The Dos and Don’ts of Unsubscribes

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At first glance, unsubscribes seem negative. More unsubscribes means less people in your database, less people that receive your emails—and less return on investment for your email program. Right?

Wrong. Unsubscribes can actually be a good thing for your brand. As an email marketer, it’s crucial to make the unsubscribe process painless and positive. The reality is, someone is always going to want to stop getting emails from you. It’s unavoidable. So instead of making it difficult for subscribers to stop receiving email from your brand—and increasing the likelihood that you get marked as spam—making unsubscribing easy will benefit your brand in the long run.

There are plenty of unsubscribe methods out there, and not all of them are ideal. Some of them make subscribers feel ignored, lack empathy, and are overly complicated. The best methods make unsubscribes easy, honor them promptly, and provide other ways for those ex-subscribers to follow your brand.

If you’re looking to improve your unsubscribe process, keep these dos and don’ts in mind.

Do: Promptly honor unsubscribes

If someone’s looking to unsubscribe from your brand, they want to do it right when they click that link. They don’t want to see that you’ll “honor the request within 10 days” and they might receive email from you in the interim. If you promptly honor unsubscribes, that makes everyone happy—quick results for your ex-subscribers, and less spam complaints for your brand!

If you need to keep a message similar to “we’ll honor the request within 10 days” for legal reasons, keep it in—but ensure that the unsubscribe is prompt and that person won’t receive any more emails after they’ve unsubscribed.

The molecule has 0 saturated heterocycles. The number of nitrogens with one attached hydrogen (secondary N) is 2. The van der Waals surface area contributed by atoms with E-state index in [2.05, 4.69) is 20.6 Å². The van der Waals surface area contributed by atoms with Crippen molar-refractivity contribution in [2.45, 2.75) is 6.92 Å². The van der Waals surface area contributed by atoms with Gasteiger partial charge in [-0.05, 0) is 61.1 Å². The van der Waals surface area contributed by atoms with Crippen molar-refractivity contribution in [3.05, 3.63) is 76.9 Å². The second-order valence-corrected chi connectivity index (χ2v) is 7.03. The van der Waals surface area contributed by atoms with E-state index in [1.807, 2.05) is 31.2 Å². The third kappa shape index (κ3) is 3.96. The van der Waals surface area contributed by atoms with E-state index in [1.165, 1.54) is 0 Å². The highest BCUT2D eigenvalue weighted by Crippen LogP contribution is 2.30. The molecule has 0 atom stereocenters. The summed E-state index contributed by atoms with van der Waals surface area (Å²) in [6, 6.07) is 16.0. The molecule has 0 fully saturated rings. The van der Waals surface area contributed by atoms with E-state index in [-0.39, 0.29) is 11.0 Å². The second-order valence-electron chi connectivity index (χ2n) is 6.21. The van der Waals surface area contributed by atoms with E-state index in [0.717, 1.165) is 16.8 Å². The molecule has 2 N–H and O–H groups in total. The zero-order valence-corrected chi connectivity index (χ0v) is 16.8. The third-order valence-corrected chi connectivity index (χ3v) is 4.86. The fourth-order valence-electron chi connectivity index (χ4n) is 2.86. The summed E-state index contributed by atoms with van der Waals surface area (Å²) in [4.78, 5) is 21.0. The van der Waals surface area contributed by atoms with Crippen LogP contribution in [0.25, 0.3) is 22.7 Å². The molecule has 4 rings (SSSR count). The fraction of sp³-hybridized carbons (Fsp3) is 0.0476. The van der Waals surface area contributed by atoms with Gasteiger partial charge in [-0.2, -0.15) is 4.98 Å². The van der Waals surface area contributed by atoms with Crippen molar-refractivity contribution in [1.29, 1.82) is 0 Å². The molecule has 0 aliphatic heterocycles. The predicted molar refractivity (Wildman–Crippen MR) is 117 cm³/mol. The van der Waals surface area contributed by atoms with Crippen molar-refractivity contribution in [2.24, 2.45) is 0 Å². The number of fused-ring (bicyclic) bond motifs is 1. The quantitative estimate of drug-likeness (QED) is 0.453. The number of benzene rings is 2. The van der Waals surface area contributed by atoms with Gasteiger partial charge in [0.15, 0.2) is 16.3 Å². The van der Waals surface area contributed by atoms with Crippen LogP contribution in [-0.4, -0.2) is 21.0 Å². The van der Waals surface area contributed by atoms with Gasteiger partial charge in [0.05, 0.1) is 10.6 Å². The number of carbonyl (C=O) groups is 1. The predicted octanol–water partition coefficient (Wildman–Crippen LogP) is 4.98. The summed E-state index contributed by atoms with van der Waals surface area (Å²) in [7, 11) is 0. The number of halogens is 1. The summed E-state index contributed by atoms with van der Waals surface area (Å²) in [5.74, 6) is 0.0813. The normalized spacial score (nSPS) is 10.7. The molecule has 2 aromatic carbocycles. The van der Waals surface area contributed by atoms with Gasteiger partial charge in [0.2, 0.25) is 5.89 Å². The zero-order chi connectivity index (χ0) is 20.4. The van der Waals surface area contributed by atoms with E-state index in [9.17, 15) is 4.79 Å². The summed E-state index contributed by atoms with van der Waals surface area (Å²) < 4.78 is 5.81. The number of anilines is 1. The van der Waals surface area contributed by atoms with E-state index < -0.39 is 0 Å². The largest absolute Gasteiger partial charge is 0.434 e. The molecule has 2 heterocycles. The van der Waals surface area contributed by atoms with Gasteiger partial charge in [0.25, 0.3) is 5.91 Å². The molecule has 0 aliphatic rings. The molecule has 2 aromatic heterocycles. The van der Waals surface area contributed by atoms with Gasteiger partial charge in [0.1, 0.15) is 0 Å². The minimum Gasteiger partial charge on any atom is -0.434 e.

Don’t: Send an unsubscribe confirmation email

Again, people that unsubscribe from you don’t want any more email from you. So the last thing they want is a confirmation email that the unsubscribe went through. Don’t send an email to say you’re going to stop sending email! Instead, provide immediate confirmation on the unsubscribe landing page.

Similarly, don’t email people that have unsubscribed from you in an effort to get them to resubscribe. They don’t want email from you, so honor that! If you need to run a resubscribe campaign, consider other outlets like paid social media ads.

Do: Allow subscribers to opt-down or temporarily pause email subscriptions

Maybe someone just wants to receive less email from your brand—or wants to take a short break—without completely unsubscribing. If your emails only have an all-or-nothing option for unsubscribes, you might be losing people that otherwise want to stick around. By providing an email preference center with options for an opt-down instead of an opt-out (like unsubscribing from events but staying subscribed for product updates, or decreasing email frequency to once a week instead of twice), you may be able to reduce the number of unsubscribes you receive while allowing your subscribers to choose when and what kind of emails they receive.